Humanist Perspectives: issue 201: Workplace Mobbing

Workplace Mobbing
by Cindy Hunter

T

he traumatic psychological effects of ‘workplace mobbing’ are strikingly similar to those suffered as a result of domestic and/or sexual abuse.”

Such is the observation of Mr. Richard Schwindt, a social worker in Kingston, Ontario, who wrote Emotional Recovery From Workplace Mobbing. The book was first published in 2013 and its subject matter remains pertinent. Richard has counselled hundreds of workplace mobbing victims.

I recently interviewed Richard and asked him to explain the difference between ‘bullying’ and ‘workplace mobbing’ (a term created in the 1980s by research pioneer Dr. Heinz Leymann).

“Bullies are common,” said Richard, “but the single bully paradigm is so limiting. When it comes to workplace mobbing, the scope is much broader.”

Specifically, in a workplace mobbing scenario, workers collectively scapegoat a peer by means of relentless goading in addition to snubbing, ostracization and the circulation of demeaning lies. Richard tells me the ratio of male to female perpetrators is 50:50; in terms of victims, women outnumber men.

Richard gave the following example of a prototypical goading technique: You nine-to-five it in an office where everyone leaves personal items out on their desk. On your desk is roughly the same amount of pictures, pens and other personal items as anyone else – give or take a paper clip here or there. Be that as it may, you, and you alone are issued a formal reprimand for keeping too much stuff on your desk. That evening, you talk to your significant other about what happened. Your nearest and dearest says, “That’s just petty office crap. Forget it.” But the next day, and each and every day thereafter, you’re chastized regarding some brand new, trifling issue that makes no sense. And on and on it goes, ad infinitum.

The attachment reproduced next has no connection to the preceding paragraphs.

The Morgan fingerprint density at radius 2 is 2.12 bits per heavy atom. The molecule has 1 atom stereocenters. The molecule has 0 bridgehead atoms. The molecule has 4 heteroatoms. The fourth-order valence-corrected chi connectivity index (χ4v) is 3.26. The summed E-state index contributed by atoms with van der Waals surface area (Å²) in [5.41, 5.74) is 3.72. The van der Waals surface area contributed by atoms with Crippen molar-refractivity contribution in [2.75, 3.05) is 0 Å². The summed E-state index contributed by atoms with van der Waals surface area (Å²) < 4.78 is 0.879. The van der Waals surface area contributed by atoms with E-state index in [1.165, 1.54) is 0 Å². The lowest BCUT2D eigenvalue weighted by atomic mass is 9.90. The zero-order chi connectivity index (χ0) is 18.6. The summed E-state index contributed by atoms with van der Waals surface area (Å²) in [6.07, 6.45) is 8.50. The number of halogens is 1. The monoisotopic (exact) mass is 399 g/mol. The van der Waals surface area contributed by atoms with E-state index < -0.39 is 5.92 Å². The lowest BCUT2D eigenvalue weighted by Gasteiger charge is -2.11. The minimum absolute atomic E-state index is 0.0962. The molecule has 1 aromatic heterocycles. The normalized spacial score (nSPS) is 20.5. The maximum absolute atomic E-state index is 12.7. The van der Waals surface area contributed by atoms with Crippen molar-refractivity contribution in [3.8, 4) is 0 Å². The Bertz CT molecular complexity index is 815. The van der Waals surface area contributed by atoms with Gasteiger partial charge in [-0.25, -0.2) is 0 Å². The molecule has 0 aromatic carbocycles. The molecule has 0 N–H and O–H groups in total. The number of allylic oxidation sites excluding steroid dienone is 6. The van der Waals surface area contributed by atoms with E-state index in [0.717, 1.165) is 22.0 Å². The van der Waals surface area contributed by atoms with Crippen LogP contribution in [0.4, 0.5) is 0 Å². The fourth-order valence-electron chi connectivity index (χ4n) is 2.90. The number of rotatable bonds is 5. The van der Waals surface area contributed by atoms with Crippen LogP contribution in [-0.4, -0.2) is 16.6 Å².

Richard went on, “This is something different than ‘just petty office crap.’ And you’re not dealing with a boss who’s tough but fair; you’re dealing with a boss who’s a bully. Your composure is being tested on a daily basis.”

In a workplace culture that’s conducive to mobbing, it can be initiated by one, or a few individuals of ill intent who are usually in positions of power. Richard conveyed that these instigators view the workplace as a battlefield – and they strategize accordingly.

In the early stages of mobbing, they groom shills to help with the dirty work. Said shills are made privy – on an individual basis – to ‘hush-hush’ info about a ‘problem’ with the targeted individual and are easily recruited. Why easily? Because, Richard says, much of our behaviour is driven unconsciously by an aspect of human nature known as ‘persecutory unconscious of groups’ (a term borrowed from Kenneth Westhues, Professor of Sociology at the University of Waterloo). Mobbing cultivates a sense of belonging among participants. “Hey, everyone else is doing it!”

The slick alpha welds the loyalty of the draftees in place by bestowing on them exquisite affection and lavish perks. Before you know it, there is a veritable boatload of warriors waging battle against a single person. (It’s US against HER!) Even one-time close friends become convinced the target is a threat.

Before you know it, there is a veritable boatload of warriors waging battle against a single person.

One of Richard’s clients was rumored to have stood in front of his workplace and threatened to get a gun and shoot everybody. It was an outright lie but readily believed by the clique of mobbers.

As per Richard, “The more outrageous the lie, the more it will be believed, as we tend to believe what we least expect to hear.”

In another mobbing incident, a false rumor was spread that the target was having an affair with a co-worker – a co-worker who had refused to participate in his persecution. (Not kowtowing to the ethos of the herd can be dangerous.)

Over the predictable course of the mobbing process, more and more co-workers avoid the target. Fewer and fewer workmates pause for small talk with her; there is less and less eye contact made with her in the hallway.

Nefarious shenanigans abound – such as withholding information essential to her job performance and skewing her productivity stats. (Forty-five mobbing behaviours were identified by Heinz Leymann; they don’t all occur in every case.)

A target can find herself trapped in a toxic work environment such as this for years. If someone is earning good money and has benefits, it can be hard to walk away, but her well-being suffers. “If you talk to lots of people who have been mobbed,” attested Richard, “they have suffered extreme stress and something has appeared to impair their physical health.” (Think cardiovascular, gastrointestinal or musculoskeletal ailments for starters.)